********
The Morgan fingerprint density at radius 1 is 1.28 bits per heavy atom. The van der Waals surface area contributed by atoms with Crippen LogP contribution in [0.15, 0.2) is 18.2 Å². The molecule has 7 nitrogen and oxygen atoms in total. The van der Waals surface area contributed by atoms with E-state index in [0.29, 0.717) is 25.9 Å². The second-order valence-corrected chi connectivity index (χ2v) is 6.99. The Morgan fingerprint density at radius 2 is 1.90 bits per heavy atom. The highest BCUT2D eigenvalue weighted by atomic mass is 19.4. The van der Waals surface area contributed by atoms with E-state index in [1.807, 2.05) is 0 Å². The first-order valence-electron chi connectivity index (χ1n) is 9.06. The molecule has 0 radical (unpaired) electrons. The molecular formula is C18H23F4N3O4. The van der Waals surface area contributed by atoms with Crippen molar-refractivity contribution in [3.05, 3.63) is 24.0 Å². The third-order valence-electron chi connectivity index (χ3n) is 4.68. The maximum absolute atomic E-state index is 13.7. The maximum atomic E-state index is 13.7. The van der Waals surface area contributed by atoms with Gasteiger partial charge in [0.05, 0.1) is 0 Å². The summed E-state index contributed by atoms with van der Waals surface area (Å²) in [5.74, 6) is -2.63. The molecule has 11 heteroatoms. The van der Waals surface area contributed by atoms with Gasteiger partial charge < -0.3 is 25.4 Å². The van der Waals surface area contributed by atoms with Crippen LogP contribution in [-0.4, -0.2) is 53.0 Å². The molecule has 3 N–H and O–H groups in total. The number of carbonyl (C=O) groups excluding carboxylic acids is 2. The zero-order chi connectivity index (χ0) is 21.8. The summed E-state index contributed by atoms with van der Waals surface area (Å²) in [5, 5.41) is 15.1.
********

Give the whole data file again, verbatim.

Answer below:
The Morgan fingerprint density at radius 1 is 1.28 bits per heavy atom. The van der Waals surface area contributed by atoms with Crippen LogP contribution in [0.15, 0.2) is 18.2 Å². The molecule has 7 nitrogen and oxygen atoms in total. The van der Waals surface area contributed by atoms with E-state index in [0.29, 0.717) is 25.9 Å². The second-order valence-corrected chi connectivity index (χ2v) is 6.99. The Morgan fingerprint density at radius 2 is 1.90 bits per heavy atom. The highest BCUT2D eigenvalue weighted by atomic mass is 19.4. The van der Waals surface area contributed by atoms with E-state index in [1.807, 2.05) is 0 Å². The first-order valence-electron chi connectivity index (χ1n) is 9.06. The molecule has 0 radical (unpaired) electrons. The molecular formula is C18H23F4N3O4. The van der Waals surface area contributed by atoms with Crippen molar-refractivity contribution in [3.05, 3.63) is 24.0 Å². The third-order valence-electron chi connectivity index (χ3n) is 4.68. The maximum absolute atomic E-state index is 13.7. The maximum atomic E-state index is 13.7. The van der Waals surface area contributed by atoms with Gasteiger partial charge in [0.05, 0.1) is 0 Å². The summed E-state index contributed by atoms with van der Waals surface area (Å²) in [5.74, 6) is -2.63. The molecule has 11 heteroatoms. The van der Waals surface area contributed by atoms with Gasteiger partial charge < -0.3 is 25.4 Å². The van der Waals surface area contributed by atoms with Crippen LogP contribution in [-0.4, -0.2) is 53.0 Å². The molecule has 3 N–H and O–H groups in total. The number of carbonyl (C=O) groups excluding carboxylic acids is 2. The zero-order chi connectivity index (χ0) is 21.8. The summed E-state index contributed by atoms with van der Waals surface area (Å²) in [5, 5.41) is 15.1.